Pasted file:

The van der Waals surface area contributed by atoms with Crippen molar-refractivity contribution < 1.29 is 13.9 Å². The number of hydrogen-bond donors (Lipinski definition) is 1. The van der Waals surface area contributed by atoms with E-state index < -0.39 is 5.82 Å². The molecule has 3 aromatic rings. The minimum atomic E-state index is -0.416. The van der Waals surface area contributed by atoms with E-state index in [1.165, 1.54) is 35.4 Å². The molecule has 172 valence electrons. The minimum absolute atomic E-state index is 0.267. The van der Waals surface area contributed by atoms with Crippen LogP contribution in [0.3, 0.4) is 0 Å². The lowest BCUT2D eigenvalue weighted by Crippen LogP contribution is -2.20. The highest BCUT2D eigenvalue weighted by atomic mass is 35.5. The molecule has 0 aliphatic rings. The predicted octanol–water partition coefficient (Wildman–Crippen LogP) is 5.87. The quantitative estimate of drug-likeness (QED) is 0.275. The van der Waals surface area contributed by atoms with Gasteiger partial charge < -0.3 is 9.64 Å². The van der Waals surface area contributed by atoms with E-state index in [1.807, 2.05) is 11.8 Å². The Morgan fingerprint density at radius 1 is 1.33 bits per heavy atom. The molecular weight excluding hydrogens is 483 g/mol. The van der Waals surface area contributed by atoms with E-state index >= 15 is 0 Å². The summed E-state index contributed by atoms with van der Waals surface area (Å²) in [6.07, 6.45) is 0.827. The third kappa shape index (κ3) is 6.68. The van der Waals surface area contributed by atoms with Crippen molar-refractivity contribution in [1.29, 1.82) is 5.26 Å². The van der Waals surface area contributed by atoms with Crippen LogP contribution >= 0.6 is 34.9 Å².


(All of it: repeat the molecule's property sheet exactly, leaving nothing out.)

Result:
The van der Waals surface area contributed by atoms with Crippen molar-refractivity contribution < 1.29 is 13.9 Å². The number of hydrogen-bond donors (Lipinski definition) is 1. The van der Waals surface area contributed by atoms with E-state index < -0.39 is 5.82 Å². The molecule has 3 aromatic rings. The minimum atomic E-state index is -0.416. The van der Waals surface area contributed by atoms with E-state index in [1.165, 1.54) is 35.4 Å². The molecule has 172 valence electrons. The minimum absolute atomic E-state index is 0.267. The van der Waals surface area contributed by atoms with Crippen LogP contribution in [0.3, 0.4) is 0 Å². The lowest BCUT2D eigenvalue weighted by Crippen LogP contribution is -2.20. The highest BCUT2D eigenvalue weighted by atomic mass is 35.5. The molecule has 0 aliphatic rings. The predicted octanol–water partition coefficient (Wildman–Crippen LogP) is 5.87. The quantitative estimate of drug-likeness (QED) is 0.275. The van der Waals surface area contributed by atoms with Gasteiger partial charge < -0.3 is 9.64 Å². The van der Waals surface area contributed by atoms with E-state index in [1.807, 2.05) is 11.8 Å². The Morgan fingerprint density at radius 1 is 1.33 bits per heavy atom. The molecular weight excluding hydrogens is 483 g/mol. The van der Waals surface area contributed by atoms with E-state index >= 15 is 0 Å². The summed E-state index contributed by atoms with van der Waals surface area (Å²) in [6.07, 6.45) is 0.827. The third kappa shape index (κ3) is 6.68. The van der Waals surface area contributed by atoms with Crippen molar-refractivity contribution in [1.29, 1.82) is 5.26 Å². The van der Waals surface area contributed by atoms with Crippen LogP contribution >= 0.6 is 34.9 Å².